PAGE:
Search form

Comments (6)

avatar

Ginger Paque September 07, 2016

This is a very useful summary, thanks! We are just finishing the Internet Technology and Policy online course, and this week's topic is Emerging Technologies, so I am sensitised to these issues. You said 'Moreover, G20 commits to further work on strengthening cooperation on standards related to emerging technologies' -- so I searched for 'standards' on the documents you mention, and found an interesting point: most of the references to standards on the full document deal with transparency, taxes, and financial transactions, not technical standards. I had not expected this since I was approaching the document from the angle of how increased harmonisation of technical standards might affect security (does more standardisation make the Internet of Things more vulnerable to widespread hacks?) because this point was raised in class discussions. Do you or other readers have more information or analyses on this topic?
avatar

Nacho Estrada (not verified) September 07, 2016

Dear Ginger, About your question ("does more standardisation make the Internet of Things more vulnerable to widespread hacks?"), I think it is the opposite. More standardisation will help develop stronger and more secure technologies since smaller IoT companies can benefit each other sharing their best practices (and budgets) instead of having to invest on building and then securing their own standards. This could end in them out of business after competing with bigger companies (and budgets).
avatar

Jovan Kurbalija September 08, 2016

Ginger, there are references to standardisation and emerging technologies in the Blueprint on Innovative Growth: the section 3 (New Industrial Revolution): 'enhancing cooperation on standards' and the section 4 (Digital Economy): supporting the development and use of international standards'.
avatar

Jovan Kurbalija September 08, 2016

Sorina, most of digital documents and speeches have this dichotomy of possibilities and risks which new technology brings. It is interesting to notice a shift towards possibilities in Hangzhou comparing to more 'risk narrative' in Antalya's resolution. It will be interesting to follow this possibilities/risks framing in the future G20 (and other) documents.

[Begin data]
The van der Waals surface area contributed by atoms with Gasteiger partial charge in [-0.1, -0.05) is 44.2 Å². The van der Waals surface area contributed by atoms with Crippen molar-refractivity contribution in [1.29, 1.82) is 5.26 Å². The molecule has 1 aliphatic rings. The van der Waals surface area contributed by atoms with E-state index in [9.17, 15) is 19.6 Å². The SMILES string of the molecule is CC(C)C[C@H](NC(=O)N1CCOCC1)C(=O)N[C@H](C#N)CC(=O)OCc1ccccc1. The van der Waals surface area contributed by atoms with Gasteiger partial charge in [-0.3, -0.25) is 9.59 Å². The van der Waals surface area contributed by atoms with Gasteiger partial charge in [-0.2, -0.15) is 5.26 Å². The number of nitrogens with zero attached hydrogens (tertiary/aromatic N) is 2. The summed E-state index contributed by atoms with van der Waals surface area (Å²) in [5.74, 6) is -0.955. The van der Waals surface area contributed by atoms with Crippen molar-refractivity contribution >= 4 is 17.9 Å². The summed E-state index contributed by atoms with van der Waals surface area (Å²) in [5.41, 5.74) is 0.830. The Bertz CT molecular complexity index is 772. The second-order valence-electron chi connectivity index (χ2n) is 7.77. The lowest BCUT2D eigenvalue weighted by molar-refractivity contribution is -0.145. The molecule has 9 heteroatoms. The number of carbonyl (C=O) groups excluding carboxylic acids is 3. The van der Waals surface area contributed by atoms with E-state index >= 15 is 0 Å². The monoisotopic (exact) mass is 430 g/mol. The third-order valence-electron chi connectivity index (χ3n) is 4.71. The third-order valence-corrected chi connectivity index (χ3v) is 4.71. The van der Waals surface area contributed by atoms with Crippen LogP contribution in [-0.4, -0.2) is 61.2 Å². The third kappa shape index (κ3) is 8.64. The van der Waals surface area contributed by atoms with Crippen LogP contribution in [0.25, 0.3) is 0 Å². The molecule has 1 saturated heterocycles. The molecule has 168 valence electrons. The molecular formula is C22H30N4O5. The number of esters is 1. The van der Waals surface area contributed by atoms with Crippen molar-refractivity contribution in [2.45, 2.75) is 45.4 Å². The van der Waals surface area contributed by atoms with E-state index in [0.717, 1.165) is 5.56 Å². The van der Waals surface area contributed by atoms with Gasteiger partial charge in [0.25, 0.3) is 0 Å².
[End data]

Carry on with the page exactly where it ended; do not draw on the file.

avatar

Stephanie Borg ... September 08, 2016

Thanks for a useful summary! The Electronic World Trade Platform initiative (eWTP - aimed at helping SMEs with cross-border e-commerce) might also be worth following. G20 leaders simply took note of B20's proposal, but it is receiving media attention especially in China.
avatar

Vladimir Radunovic September 09, 2016

It is interesting to observe the difference between the Antalya and this document with regards to security. The Antalya document (Para 26) went very specifically into risks, particularly economic espionage and state behavior - details that were somewhat surprising. This one - including the blueprint - is extremely empty, and only refers to the Antalya document. It is very shallow on cyber-risks, even though it covers risks and threats in other areas (finance, food, health). Not even cybercrime or the use of ICT in terrorism was mentioned, which could be somewhat safe grounds. I wonder if this signals a growing gap in positions among the main actors on cybersecurity? Let's see what the UN Group of Governmental Experts will bring in the next months.

Leave a comment

CAPTCHA
This question is for testing whether you are a human visitor and to prevent automated spam submissions.
Image CAPTCHA
Enter the characters shown in the image.
Scroll to Top